How to convert AAA batteries into AA batteries with tin foil

AA Batteries Features and Dimensions

AA batteries are cylindrical batteries featuring physical dimensions of (Diameter x Length) 14.5 x 50.5 mm (0.57 x 1.99 inches).

Their standard label is ‘AA’, but other labels are also in use, often depending on the country, chemistry, standard and similar, including U12, HP7, Penlight, Mignon, MV1500, MN1500, MX1500, Type 316, LR6, 15A, R6, 15D, FR6, 15LF, etc.

The following table lists the most common AA battery chemistries and their features, including their most important feature, AA battery voltage:

Chemistry Common Name Rechargeable Typical Capacity (mAh) Voltage (V) Zinc Carbon R6, 15D No 600 – 1600 1.5 Alkaline LR6, 15A No (Mostly No) 1800 – 2700 1.5 Li-FeS2 FR6, 15LF No 2700 – 3300 1.5 (1.8 max) Li-ion 14500 Yes 600 – 2000+ 3.6 – 3.7 LiFePO4 IFR14500 Yes 500-750 3.2 Li-SOCl2 (14505) No 2400-2700 3.5-3.6 Li-MnO2 CR AA No ~2000 3.0 Lithium – Yes 1000-2000+ 1.5 NiCd KR6, 1.2K2 Yes 600 – 1000 1.2 NiMH HR6, 1.2H2 Yes 700 – 2800 1.2 NiOOH – No 2200 – 2700 1.5 (1.7 max) NiZn ZR6 Yes 1500 – 1800 1.6 – 1.65

As one can see in the table, AA batteries differ in chemistry, capacity, voltage, and other features, and “the best of all”, as time goes by, new battery types are introduced.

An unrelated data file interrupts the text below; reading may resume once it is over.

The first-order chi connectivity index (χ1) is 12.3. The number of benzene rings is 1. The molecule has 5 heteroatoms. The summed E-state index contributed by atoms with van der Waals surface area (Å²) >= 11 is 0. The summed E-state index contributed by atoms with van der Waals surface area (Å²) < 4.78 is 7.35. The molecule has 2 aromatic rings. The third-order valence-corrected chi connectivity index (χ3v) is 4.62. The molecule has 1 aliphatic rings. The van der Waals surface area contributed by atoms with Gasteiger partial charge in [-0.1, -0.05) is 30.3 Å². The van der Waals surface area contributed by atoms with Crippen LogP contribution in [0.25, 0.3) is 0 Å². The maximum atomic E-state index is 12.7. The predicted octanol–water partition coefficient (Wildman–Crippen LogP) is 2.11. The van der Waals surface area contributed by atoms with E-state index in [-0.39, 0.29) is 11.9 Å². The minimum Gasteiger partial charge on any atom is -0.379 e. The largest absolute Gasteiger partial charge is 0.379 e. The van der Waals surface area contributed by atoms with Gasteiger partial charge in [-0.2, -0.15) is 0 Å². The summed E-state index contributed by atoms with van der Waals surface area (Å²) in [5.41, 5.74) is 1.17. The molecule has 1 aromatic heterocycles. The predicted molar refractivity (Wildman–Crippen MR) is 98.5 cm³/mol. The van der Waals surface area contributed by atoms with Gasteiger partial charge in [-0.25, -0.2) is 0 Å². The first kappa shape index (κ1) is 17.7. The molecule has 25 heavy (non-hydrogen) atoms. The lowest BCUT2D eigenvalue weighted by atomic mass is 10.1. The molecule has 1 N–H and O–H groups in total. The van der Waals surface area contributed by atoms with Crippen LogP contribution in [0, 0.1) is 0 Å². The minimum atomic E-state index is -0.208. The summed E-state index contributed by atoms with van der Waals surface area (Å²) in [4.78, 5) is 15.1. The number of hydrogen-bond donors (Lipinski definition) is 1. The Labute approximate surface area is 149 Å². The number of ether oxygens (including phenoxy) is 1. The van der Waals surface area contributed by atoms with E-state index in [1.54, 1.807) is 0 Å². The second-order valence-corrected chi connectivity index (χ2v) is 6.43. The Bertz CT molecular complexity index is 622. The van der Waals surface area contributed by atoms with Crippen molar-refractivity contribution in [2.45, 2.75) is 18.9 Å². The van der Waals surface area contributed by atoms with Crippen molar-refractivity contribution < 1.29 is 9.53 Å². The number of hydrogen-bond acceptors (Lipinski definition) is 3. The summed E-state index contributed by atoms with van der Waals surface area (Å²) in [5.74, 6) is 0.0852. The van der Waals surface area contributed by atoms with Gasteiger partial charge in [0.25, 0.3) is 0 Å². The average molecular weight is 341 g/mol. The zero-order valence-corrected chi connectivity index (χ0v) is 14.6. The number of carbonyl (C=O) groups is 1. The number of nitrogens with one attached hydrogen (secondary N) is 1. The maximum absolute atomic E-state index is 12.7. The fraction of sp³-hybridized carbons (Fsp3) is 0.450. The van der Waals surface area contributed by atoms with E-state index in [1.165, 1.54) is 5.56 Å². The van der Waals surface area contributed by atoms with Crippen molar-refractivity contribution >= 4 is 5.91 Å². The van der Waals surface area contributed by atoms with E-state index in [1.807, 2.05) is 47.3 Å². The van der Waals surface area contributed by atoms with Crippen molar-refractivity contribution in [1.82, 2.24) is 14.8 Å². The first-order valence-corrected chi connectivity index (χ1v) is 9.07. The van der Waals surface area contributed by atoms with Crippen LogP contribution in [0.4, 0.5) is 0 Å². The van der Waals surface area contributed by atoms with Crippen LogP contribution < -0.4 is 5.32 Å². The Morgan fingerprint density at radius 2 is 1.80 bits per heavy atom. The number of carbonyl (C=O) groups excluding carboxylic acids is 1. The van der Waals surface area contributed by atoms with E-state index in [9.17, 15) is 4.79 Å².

AA Battery Voltage

The voltage of AA batteries depends on the battery chemistry and is expressed in volts (V):

– 1.2V: NiCd and NiMH AA batteries,

– 1.5V: Zinc-Carbon, Alkaline, NiOOH, and some AA lithium batteries with the built in DC-DC converters,

– 1.6-1.65V: NiZn AA batteries,

– 3.0V: Li-MnO2 AA batteries,

– 3.2V: LiFePO4 AA batteries,

– 3.5-3.6V: Li-SOCl2 AA batteries,

– 3.6-3.7V: Li-Ion AA batteries.

AA Battery Capacity (mAh)

The capacity of AA batteries also depends on the battery chemistry and is expressed in milliamp-hours (mAh) – capacity ranges from 500 mAh to 3300+ mAh which is a huge difference.

Fortunately, the most common battery types are Alkaline (primary, non-rechargeable) and Nickel Metal Hydride (NiMH, secondary, rechargeable) batteries, but lithium AA batteries are coming on strongly.

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Choose Single-Use or Rechargeable

If you’re shopping for common cylindrical batteries, like AAA, AA, C or D, you have the option of buying single-use batteries or rechargeable batteries (coin-cell batteries, like CR2032, are single-use only). Both have advantages and disadvantages; Here’s a quick look at those:

Single-use batteries: These are what they sound like. When they run out of juice, you need to dispose of them (to find battery recycling options near you, visit ). The two main types of single-use batteries are alkaline and lithium.

Pros:

  • Cheaper upfront cost than rechargeable batteries.
  • Very low self-discharge rate (power loss when not in use) for a long shelf life.
  • Widely available.

Cons:

  • Require disposal after fully discharged.